lilacs 2021

In the shrub planting at the front corner of my property, Fothergilla gardenii is in bloom, and there are buds on the native pinkshell azalea (Rhododendron vaseyi).

fothergilla flowers 2021 pinkshell azalea buds

My morning walks through the garden have become a delightful experience of discovery as new buds appear and new flowers open every day. I am celebrating Spring and a new garden season.

Garden Bloggers’ Bloom Day is hosted each month by Carol J. Michel at May Dreams Gardens. Visit her web site to find links to the May blooms of other gardeners.

A Hillside of Spring Cheer

May 3, 2021

hillside of daffodilsLast fall, I planted 150 daffodil bulbs between the perennials on my front slope. My goal was to repeat the successful planting of crocuses on the side slope. Those provide a much-needed splash of color in late March and April; I wanted to follow them with a cheerful display of yellow to fill the gap after the crocuses fade and before the perennials start to bloom in earnest in late May.

I bought my bulbs from one of my favorite Maine sources of seeds and plants, Fedco Seeds, a co-op that specializes in cold-hardy selections for the Northeast and whose catalogs are a source of both information and delight. From their catalog of “Bulbs and Plants for Fall Planting,” I chose the Narcissus Landscape Mix, described as a great choice for those who are “looking for a large splash of springtime inspiration that will last year after year.”

I used my garden spade to scoop out thirty holes between the perennials and pressed five daffodil bulbs into the sandy soil of each hole. After I closed each planting hole, I sprinkled ground cloves on top, a strategy recommended by Fedco for keeping rodents from sniffing out and digging up bulbs, and which I had used very successfully in protecting the crocus bulbs on the side slope.

Front Slope DaffodilsAs April has turned into May, all thirty clumps of daffodils have emerged and bloomed. I have identified four main varieties in my mix of daffodils (above), two yellow and two white, two with yellow cups and two with orange cups. As the perennials around them emerge and grow, I expect that the fading foliage of the daffodils will be mostly hidden from view. I am very happy with my hillside of spring cheer.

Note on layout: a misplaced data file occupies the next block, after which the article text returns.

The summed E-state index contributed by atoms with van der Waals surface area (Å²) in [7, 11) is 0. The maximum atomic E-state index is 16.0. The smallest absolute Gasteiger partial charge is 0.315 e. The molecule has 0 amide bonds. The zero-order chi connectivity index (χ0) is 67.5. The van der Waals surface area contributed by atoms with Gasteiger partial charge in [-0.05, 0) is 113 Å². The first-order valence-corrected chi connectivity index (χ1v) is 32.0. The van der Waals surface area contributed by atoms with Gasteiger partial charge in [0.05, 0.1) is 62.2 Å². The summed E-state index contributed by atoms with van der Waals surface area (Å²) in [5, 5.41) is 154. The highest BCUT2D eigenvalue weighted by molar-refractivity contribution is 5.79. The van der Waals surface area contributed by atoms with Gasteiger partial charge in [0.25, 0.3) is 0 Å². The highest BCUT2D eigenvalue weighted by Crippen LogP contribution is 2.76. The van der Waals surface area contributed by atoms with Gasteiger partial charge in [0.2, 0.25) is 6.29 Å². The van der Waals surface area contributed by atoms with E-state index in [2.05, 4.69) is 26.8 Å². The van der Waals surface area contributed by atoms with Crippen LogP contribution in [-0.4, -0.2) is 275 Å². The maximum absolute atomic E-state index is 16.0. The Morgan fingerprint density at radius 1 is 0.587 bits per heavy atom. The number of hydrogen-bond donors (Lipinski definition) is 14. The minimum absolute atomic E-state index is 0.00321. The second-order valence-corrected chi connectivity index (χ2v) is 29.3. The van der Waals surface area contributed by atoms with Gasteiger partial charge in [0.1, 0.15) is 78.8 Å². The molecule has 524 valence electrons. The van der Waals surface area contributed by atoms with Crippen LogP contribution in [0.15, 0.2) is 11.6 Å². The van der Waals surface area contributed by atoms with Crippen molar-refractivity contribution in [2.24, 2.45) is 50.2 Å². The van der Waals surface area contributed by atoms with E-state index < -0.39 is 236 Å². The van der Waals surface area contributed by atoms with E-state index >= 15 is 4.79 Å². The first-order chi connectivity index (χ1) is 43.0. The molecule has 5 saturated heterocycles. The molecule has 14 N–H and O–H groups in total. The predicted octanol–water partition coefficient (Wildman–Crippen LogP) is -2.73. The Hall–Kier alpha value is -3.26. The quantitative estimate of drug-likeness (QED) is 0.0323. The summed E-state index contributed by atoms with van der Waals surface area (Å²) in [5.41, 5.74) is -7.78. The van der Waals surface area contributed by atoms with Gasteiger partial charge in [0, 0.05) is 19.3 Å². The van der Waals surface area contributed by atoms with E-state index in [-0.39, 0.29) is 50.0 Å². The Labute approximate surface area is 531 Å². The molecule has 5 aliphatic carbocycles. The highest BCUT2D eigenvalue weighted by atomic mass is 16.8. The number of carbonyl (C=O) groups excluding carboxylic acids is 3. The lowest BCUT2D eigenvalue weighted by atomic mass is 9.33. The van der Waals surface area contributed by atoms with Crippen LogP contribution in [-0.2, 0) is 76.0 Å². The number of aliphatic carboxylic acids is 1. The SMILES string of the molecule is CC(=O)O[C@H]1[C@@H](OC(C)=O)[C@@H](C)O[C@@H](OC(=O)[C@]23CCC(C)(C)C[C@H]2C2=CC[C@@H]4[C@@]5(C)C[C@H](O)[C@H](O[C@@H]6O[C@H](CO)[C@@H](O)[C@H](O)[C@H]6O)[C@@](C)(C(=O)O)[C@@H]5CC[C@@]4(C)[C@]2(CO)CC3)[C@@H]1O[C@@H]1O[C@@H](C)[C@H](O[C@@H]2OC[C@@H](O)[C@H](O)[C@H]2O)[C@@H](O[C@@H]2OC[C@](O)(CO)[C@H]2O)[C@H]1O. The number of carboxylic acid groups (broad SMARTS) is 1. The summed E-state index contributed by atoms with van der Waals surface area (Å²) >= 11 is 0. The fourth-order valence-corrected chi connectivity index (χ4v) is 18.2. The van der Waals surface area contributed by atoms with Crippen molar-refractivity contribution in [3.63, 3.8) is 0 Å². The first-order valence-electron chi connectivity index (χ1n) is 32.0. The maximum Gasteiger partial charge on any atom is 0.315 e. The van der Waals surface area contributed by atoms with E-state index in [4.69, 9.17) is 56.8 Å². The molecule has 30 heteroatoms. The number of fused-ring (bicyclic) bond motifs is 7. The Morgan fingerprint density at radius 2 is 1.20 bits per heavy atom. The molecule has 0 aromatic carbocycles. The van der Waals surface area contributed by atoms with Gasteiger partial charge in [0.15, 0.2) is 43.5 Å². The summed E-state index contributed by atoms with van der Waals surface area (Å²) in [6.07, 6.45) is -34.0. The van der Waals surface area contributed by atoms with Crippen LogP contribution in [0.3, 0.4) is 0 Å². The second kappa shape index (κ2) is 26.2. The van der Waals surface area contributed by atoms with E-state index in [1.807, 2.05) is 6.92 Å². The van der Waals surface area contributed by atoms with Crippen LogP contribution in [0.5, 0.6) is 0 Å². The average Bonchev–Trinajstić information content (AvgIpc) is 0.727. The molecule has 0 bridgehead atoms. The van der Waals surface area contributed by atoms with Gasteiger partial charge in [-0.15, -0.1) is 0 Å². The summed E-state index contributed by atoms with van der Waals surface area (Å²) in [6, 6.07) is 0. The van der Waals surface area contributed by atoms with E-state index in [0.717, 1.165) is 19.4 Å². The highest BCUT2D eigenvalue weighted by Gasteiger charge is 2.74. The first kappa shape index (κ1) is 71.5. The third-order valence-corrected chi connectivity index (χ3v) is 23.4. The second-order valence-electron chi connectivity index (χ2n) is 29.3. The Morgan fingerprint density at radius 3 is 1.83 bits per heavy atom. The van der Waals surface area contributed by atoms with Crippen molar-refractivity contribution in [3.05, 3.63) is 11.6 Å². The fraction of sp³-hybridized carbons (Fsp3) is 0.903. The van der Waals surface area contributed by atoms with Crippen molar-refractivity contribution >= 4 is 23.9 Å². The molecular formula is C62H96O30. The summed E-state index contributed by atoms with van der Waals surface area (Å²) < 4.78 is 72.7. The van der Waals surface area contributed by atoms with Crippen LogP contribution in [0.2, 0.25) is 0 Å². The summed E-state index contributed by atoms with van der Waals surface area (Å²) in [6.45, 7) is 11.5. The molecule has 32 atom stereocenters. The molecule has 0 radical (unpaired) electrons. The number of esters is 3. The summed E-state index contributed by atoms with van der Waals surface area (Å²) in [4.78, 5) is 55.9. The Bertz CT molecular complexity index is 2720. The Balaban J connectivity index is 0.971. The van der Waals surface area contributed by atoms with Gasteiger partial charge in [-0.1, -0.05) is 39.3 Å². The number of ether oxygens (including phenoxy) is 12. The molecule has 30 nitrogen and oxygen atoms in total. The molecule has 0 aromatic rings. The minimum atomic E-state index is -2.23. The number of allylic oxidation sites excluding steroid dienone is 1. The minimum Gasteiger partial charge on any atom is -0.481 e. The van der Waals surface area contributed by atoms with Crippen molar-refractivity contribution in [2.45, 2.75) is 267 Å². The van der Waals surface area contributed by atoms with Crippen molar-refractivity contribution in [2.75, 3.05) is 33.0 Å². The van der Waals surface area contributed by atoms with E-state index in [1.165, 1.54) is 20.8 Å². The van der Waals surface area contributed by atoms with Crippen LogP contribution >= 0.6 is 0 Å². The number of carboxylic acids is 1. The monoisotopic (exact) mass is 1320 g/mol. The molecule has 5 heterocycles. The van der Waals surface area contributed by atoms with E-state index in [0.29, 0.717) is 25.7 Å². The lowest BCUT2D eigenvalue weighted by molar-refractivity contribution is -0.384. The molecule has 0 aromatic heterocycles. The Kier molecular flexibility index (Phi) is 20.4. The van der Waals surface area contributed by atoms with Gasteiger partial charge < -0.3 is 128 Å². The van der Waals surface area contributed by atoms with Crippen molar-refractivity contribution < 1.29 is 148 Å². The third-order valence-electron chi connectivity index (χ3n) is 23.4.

front slope daffodil display

Spring Bulbs and April Snow: GBBD, April 2021

April 16, 2021

crocus hillside 2021April in Maine is normally a battle between winter and spring in which spring eventually triumphs. This year, however, winter has mostly been a no-show; we have had an early spring, with above average temperatures, early melting of the snow pack, and no April snow – at least until today.  Today, we are having rain with temperatures cold enough for snow flakes to mix in. So far, the snow has not been able to accumulate on the warm ground, but that may change overnight; it would not be surprising to wake up tomorrow morning to at least a coating, and maybe even a couple of inches, of snow. Even if we do wake up to a wintry world, however, it won’t last. Warm temperatures will quickly return and melt the snow. What will remain is the colorful display of spring bulbs that mark the beginning of the garden season here.

crocus colors

The first crocus flower opened, in a warm spot by the foundation of the house, on the first day of spring. As the snow melted in late March and early April, more and more crocuses appeared on the big slope beside the driveway. Crocus blooms  have since been joined by some blue hyacinths blooming in the back garden and by the first flowers of forsythia.

forsythia first flowers

As the crocus and hyacinth flowers begin to fade, more blooms are waiting in the wings. The 30 clumps of daffodils that I planted on the front slope last fall are sporting fat buds, and flower buds have also appeared on the lilacs.

daffodil buds 2021 lilac buds 2021

Garden Bloggers’ Bloom Day is hosted on the 15th of each month by Carol Michel at May Dreams Gardens. Visit her blog to see the wonderful array of April blooms from others gardens.